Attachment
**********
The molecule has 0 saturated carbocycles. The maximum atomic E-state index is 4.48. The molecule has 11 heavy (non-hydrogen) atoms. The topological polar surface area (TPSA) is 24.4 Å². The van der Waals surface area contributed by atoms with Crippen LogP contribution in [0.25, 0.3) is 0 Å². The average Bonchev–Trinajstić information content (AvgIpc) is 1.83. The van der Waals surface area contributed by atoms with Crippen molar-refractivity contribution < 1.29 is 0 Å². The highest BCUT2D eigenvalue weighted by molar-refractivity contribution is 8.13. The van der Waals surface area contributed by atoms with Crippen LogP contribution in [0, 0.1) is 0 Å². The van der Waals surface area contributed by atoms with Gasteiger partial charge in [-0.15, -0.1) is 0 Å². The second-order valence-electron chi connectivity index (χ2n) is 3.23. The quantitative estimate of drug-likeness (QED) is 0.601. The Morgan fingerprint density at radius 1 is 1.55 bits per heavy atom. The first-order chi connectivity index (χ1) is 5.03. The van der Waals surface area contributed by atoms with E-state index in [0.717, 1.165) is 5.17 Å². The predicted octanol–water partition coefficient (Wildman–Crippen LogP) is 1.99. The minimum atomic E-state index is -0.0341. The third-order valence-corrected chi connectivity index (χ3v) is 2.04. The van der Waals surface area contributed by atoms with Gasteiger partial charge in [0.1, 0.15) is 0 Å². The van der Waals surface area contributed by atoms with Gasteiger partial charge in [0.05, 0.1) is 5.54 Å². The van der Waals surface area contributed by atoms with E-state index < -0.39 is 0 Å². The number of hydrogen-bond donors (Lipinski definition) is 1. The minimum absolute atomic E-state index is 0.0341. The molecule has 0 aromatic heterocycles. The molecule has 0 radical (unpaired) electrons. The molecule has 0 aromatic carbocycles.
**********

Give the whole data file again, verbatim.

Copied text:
The molecule has 0 saturated carbocycles. The maximum atomic E-state index is 4.48. The molecule has 11 heavy (non-hydrogen) atoms. The topological polar surface area (TPSA) is 24.4 Å². The van der Waals surface area contributed by atoms with Crippen LogP contribution in [0.25, 0.3) is 0 Å². The average Bonchev–Trinajstić information content (AvgIpc) is 1.83. The van der Waals surface area contributed by atoms with Crippen molar-refractivity contribution < 1.29 is 0 Å². The highest BCUT2D eigenvalue weighted by molar-refractivity contribution is 8.13. The van der Waals surface area contributed by atoms with Crippen LogP contribution in [0, 0.1) is 0 Å². The van der Waals surface area contributed by atoms with Gasteiger partial charge in [-0.15, -0.1) is 0 Å². The second-order valence-electron chi connectivity index (χ2n) is 3.23. The quantitative estimate of drug-likeness (QED) is 0.601. The Morgan fingerprint density at radius 1 is 1.55 bits per heavy atom. The first-order chi connectivity index (χ1) is 5.03. The van der Waals surface area contributed by atoms with E-state index in [0.717, 1.165) is 5.17 Å². The predicted octanol–water partition coefficient (Wildman–Crippen LogP) is 1.99. The minimum atomic E-state index is -0.0341. The third-order valence-corrected chi connectivity index (χ3v) is 2.04. The van der Waals surface area contributed by atoms with Gasteiger partial charge in [0.1, 0.15) is 0 Å². The van der Waals surface area contributed by atoms with Gasteiger partial charge in [0.05, 0.1) is 5.54 Å². The van der Waals surface area contributed by atoms with E-state index < -0.39 is 0 Å². The number of hydrogen-bond donors (Lipinski definition) is 1. The minimum absolute atomic E-state index is 0.0341. The molecule has 0 aromatic heterocycles. The molecule has 0 radical (unpaired) electrons. The molecule has 0 aromatic carbocycles.